This may also seem simplistic, but think about how desperate the other side is in your case. In divorce and custody cases, the opposing party may have a large sum of money and/or child custody on the line. In criminal cases, there may be evidence on that computer that implicates someone else. There are very few avenues a truly desperate person won't go down to preserve their way of life or their freedom, up to and including breaking into your office to steal or destroy the computer that contains the digital nail in their coffin.
Securing these items in an area that not everyone in your office has access to (or even is aware of) is the best practice for digital evidence storage. Documenting all of these things in the file goes hand-in-hand with secure storage and is also highly advisable.
Mobile Device Seizure
Many of the same rules above pertain to mobile devices as well, particularly with regard to documentation of when, where and from whom you received the device and secure storage. There are a few additional considerations and some marked differences, however.
1) Immediately put the device into airplane mode and make sure all network connections (wi-fi, bluetooth, etc.) are turned OFF.
This is also extremely important to prevent any unwanted destruction of data and to preserve the data on the device in the best possible form for subsequent data acquisition. Will this in effect change some settings and data on the device? Yes. But it's also the most effective and universally accepted way to prevent unwanted destruction of the data on the device.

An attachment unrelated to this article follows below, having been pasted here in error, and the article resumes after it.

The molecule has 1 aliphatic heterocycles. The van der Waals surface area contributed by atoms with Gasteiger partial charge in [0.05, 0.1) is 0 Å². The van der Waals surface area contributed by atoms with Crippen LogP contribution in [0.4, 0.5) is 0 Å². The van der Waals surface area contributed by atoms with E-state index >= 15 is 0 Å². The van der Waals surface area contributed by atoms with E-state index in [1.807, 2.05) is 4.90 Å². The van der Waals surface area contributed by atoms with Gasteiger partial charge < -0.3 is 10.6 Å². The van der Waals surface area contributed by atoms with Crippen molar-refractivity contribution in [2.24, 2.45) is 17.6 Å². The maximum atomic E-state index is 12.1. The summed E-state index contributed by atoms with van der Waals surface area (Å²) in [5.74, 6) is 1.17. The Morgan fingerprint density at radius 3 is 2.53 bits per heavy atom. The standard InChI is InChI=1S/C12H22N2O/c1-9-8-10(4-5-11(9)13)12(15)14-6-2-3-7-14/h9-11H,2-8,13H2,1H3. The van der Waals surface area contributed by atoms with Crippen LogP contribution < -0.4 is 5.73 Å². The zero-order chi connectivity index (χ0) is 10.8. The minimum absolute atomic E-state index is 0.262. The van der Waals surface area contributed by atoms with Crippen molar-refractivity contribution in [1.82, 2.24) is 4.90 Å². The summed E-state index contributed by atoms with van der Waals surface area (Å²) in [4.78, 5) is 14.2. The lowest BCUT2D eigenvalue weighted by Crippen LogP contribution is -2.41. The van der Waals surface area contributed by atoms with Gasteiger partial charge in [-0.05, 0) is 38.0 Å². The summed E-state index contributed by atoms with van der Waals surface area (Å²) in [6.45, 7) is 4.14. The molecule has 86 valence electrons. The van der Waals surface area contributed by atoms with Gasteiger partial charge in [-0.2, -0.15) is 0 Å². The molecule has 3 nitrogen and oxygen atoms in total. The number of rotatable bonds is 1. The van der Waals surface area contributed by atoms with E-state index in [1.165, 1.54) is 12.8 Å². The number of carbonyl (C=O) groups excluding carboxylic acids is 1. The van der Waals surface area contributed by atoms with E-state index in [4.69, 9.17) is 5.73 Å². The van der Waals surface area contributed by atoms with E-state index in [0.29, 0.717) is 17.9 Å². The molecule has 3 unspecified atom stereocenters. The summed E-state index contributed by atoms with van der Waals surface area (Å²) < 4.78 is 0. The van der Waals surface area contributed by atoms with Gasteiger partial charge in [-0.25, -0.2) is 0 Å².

2) Make sure to obtain any pass code information for the device from the person you received it from.
This is absolutely imperative for certain devices. So imperative that if we don't get it, we aren't getting the data you need from certain popular mobile devices. While it may be true that you can just call the client later and get this information, it will make the digital forensic examiners job a little easier to have this information from the start.
3) Don't manipulate (or "examine") the device to try and get answers to your questions immediately.
This tip is very similar to the one with regard to computers, but it seems that the ease of use of mobile devices makes quelling your curiosity much more difficult. The bottom line is, the data isn't going anywhere (especially if you followed steps 1 and 2), so turn it off, lock it up and don't play with it. We'll find out what's on the device soon enough and you won't have the added heartache of being a potential witness in your case.
Once all of these tips have been followed, you can confidently call in your digital forensic expert to obtain possession of the device(s) involved in your case and/or perform the forensic data acquisition. Some of these tips may be seem overly simplistic to the point of being obvious, but I share them because I've repeatedly seen where there may be a gap in knowledge about what legal professionals should do with these items when they're received in the office and before they call the digital forensic expert.
By following these simple tips, you help increase the effectiveness of your digital forensic expert and take a huge step forward in properly obtaining the data that could be the proverbial smoking gun in your case.
Please share these tips with friends and contacts in the legal community and, as always, please don't hesitate to call with any questions.
Patrick J. Siewert, SCERS, BCERT, LCE
Professional Digital Forensic Consulting, LLC
Based in Richmond, Virginia